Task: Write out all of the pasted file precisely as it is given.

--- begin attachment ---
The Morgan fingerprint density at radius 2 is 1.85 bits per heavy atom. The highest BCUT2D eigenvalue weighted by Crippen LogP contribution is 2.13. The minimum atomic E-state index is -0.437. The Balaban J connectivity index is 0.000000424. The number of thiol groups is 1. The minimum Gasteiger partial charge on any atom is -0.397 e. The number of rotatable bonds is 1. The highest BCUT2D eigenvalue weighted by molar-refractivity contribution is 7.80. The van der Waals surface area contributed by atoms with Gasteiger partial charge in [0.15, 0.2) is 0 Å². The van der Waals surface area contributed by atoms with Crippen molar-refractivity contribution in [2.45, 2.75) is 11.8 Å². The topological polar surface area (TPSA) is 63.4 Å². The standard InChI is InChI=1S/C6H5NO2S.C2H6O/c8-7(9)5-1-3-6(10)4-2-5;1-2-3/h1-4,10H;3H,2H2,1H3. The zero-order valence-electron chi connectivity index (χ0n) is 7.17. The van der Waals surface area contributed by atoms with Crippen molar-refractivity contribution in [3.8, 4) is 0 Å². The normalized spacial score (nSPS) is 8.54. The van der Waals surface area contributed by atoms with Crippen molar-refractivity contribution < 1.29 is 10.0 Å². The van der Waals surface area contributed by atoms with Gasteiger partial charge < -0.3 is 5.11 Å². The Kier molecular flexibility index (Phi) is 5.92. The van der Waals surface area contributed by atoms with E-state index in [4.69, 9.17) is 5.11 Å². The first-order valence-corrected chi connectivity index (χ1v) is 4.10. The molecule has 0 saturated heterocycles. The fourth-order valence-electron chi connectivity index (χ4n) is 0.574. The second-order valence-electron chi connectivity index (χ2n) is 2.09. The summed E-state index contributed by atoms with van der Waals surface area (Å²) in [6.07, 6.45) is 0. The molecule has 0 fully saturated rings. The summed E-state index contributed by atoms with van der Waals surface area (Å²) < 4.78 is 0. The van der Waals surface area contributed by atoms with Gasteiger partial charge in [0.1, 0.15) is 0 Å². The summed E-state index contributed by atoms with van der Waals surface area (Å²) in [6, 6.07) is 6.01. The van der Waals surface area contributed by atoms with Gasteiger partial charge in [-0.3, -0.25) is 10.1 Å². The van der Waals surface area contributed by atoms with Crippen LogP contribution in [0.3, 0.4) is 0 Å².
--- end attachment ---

The Morgan fingerprint density at radius 2 is 1.85 bits per heavy atom. The highest BCUT2D eigenvalue weighted by Crippen LogP contribution is 2.13. The minimum atomic E-state index is -0.437. The Balaban J connectivity index is 0.000000424. The number of thiol groups is 1. The minimum Gasteiger partial charge on any atom is -0.397 e. The number of rotatable bonds is 1. The highest BCUT2D eigenvalue weighted by molar-refractivity contribution is 7.80. The van der Waals surface area contributed by atoms with Gasteiger partial charge in [0.15, 0.2) is 0 Å². The van der Waals surface area contributed by atoms with Crippen molar-refractivity contribution in [2.45, 2.75) is 11.8 Å². The topological polar surface area (TPSA) is 63.4 Å². The standard InChI is InChI=1S/C6H5NO2S.C2H6O/c8-7(9)5-1-3-6(10)4-2-5;1-2-3/h1-4,10H;3H,2H2,1H3. The zero-order valence-electron chi connectivity index (χ0n) is 7.17. The van der Waals surface area contributed by atoms with Crippen molar-refractivity contribution in [3.8, 4) is 0 Å². The normalized spacial score (nSPS) is 8.54. The van der Waals surface area contributed by atoms with Crippen molar-refractivity contribution < 1.29 is 10.0 Å². The van der Waals surface area contributed by atoms with Gasteiger partial charge < -0.3 is 5.11 Å². The Kier molecular flexibility index (Phi) is 5.92. The van der Waals surface area contributed by atoms with E-state index in [4.69, 9.17) is 5.11 Å². The first-order valence-corrected chi connectivity index (χ1v) is 4.10. The molecule has 0 saturated heterocycles. The fourth-order valence-electron chi connectivity index (χ4n) is 0.574. The second-order valence-electron chi connectivity index (χ2n) is 2.09. The summed E-state index contributed by atoms with van der Waals surface area (Å²) in [6.07, 6.45) is 0. The molecule has 0 fully saturated rings. The summed E-state index contributed by atoms with van der Waals surface area (Å²) < 4.78 is 0. The van der Waals surface area contributed by atoms with Gasteiger partial charge in [0.1, 0.15) is 0 Å². The summed E-state index contributed by atoms with van der Waals surface area (Å²) in [6, 6.07) is 6.01. The van der Waals surface area contributed by atoms with Gasteiger partial charge in [-0.3, -0.25) is 10.1 Å². The van der Waals surface area contributed by atoms with Crippen LogP contribution in [0.3, 0.4) is 0 Å².